You are right that these people are probably glad, particularly those who need money right now. However, if our 50-year old investor Ida, who doesn’t need income until she is 65, just stays invested in a low-cost stock index and waits out the current downturn, she is likely to be better off than investors who bought into IncomePlus early this year.

Despite our differences, I appreciate comments from readers. I’m more interested in learning the truth than I am in trying to argue than I’m right.


  1. The obvious conclusion is that you should retire on the dividends from Manulife stock!

  2. Excellent point Richard. The dividend yield on Manulife based on the last 4 quarters is currently 5%, same as the IncomePlus payout.

    Prospective IncomePlus investors would probably do better buying Manulife common stock.

  3. I agree with much of what you say concerning the Manulife GIF but your bias against MERs (which I generally share) may disable you from giving this product a fair shake. Odds are that Manulife will indeed profit from selling this product but that alone is a feeble reason for choosing not to buy it or any other product. You probably have insurance on your house even though home insurance companies invariably profit from issuing insurance policies. Moreover you would probably be better off financially at the end of 15 years if you did not carry home insurance and thus saved 15 years of premium. That’s because your house probably won’t burn down in the next 15 years. And in fact an insurance analogy is far more apt than the analogy you propose for the Manulife product. (When an analogy like the one you use seems so much more compelling than the circumstances it is meant to mimic it is usually because the analogy is inapt.)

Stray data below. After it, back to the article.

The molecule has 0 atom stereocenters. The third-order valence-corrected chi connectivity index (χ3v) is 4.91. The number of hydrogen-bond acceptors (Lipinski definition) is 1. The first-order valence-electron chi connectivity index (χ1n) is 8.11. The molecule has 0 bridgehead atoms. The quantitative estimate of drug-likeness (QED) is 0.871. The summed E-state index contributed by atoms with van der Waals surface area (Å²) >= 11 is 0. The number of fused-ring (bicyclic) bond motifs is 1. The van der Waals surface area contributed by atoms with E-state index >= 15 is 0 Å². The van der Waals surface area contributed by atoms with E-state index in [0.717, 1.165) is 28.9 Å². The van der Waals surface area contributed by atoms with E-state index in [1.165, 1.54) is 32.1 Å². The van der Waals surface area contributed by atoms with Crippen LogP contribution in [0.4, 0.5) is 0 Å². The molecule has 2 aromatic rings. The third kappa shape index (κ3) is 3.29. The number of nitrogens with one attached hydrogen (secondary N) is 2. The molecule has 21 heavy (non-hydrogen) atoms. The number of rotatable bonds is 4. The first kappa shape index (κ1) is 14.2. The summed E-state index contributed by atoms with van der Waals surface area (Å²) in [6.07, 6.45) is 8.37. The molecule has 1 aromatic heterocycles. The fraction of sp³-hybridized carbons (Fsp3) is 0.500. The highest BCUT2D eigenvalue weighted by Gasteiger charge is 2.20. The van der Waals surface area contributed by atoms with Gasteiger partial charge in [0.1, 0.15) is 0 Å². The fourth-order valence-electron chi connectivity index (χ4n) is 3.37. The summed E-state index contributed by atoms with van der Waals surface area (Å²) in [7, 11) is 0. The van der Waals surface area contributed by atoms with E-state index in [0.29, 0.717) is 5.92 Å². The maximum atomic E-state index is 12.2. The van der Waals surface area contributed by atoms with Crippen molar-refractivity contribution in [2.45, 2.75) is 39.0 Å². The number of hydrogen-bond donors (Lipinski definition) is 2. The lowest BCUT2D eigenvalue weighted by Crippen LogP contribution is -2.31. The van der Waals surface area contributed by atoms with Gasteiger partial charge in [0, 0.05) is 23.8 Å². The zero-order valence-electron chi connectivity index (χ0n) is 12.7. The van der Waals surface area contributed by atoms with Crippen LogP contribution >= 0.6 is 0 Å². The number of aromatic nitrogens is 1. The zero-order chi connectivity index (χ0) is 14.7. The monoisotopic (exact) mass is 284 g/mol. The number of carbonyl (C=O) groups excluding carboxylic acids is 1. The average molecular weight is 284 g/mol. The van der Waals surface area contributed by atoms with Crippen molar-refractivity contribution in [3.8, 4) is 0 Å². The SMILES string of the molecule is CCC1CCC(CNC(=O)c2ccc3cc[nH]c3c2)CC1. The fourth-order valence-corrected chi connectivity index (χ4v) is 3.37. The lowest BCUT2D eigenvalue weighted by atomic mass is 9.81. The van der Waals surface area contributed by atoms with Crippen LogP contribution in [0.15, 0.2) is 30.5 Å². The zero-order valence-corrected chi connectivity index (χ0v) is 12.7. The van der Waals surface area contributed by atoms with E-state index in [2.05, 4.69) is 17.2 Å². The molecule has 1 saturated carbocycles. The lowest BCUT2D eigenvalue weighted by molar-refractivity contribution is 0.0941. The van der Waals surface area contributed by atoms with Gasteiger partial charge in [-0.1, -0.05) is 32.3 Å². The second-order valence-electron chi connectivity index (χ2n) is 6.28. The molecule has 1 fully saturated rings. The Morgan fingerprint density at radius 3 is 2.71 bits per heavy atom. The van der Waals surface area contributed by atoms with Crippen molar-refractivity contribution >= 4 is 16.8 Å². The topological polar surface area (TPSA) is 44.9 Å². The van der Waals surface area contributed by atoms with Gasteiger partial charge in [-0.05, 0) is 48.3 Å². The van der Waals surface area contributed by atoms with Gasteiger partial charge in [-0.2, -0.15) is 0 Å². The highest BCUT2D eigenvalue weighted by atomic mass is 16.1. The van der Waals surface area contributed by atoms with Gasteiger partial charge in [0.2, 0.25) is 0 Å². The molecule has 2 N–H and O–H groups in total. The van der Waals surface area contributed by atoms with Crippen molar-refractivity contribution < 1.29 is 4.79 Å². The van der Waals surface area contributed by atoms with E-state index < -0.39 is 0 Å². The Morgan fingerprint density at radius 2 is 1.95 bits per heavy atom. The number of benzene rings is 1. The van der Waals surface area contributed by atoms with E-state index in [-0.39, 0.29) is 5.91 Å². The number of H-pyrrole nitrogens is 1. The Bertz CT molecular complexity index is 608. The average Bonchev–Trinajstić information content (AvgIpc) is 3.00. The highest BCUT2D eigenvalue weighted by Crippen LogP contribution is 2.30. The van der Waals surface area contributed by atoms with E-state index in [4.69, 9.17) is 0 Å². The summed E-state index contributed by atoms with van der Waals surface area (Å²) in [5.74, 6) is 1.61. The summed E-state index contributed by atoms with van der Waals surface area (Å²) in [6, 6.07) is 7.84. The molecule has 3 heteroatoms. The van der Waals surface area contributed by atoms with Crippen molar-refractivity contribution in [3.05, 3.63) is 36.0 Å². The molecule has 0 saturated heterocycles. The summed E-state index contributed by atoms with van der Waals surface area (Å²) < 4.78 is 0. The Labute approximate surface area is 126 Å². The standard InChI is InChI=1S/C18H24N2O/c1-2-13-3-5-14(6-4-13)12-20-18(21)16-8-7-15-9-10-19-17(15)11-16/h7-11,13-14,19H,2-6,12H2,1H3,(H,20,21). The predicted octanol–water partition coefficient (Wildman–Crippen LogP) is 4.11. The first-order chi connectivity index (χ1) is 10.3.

Investors who buy the Manulife product are buying insurance against the possibility, however remote, that the market downturn we have seen thus far will become much worse. For all I know, perhaps we are seeing just the beginning of a cataclysmic economic crisis in which blue chip companies end up failing outright, in which case. shares and corporate bonds go to nil. Some such companies in the US have already gone that way and buying and holding those investments is not a viable strategy. So there is an unlikely but realistic possibility that the guarantees of the product will outperform even low-cost equities, just as your house could burn down.

    On the upside, I accept that the fees built into the product make it difficult for the underlying funds to keep pace with the markets. Still some 30% of funds do somehow beat their benchmarks. There is a reasonable prospect that, with the 3 year reset feature, the mutual funds underlying the Manulife product will produce a life-long income well in excess of the guaranteed minimum. And don’t forget that the investor has the option to redeem the mutual funds at any time, and this can be achieved without a redemption fee. If the markets should perform extremely well during the next 3 to 5 years, for example, the investor could come out well ahead, even after fees, and even more so in the (admittedly unlikely) event that the funds happen to outperform the markets.

    Because of their high costs, I normally avoid mutual funds like the plague but a mutual fund that comes with guarantees like those offered by Manulife may have a place in the portfolio of a conservative investor in uncertain times. You have explained the very real costs but unfairly discount the possible benefits of the insurance. You must not expect this particular house to burn down, and you are probably right, but one does not know. I can see why some home owners are considering some limited home insurance, just in case, and despite the cost.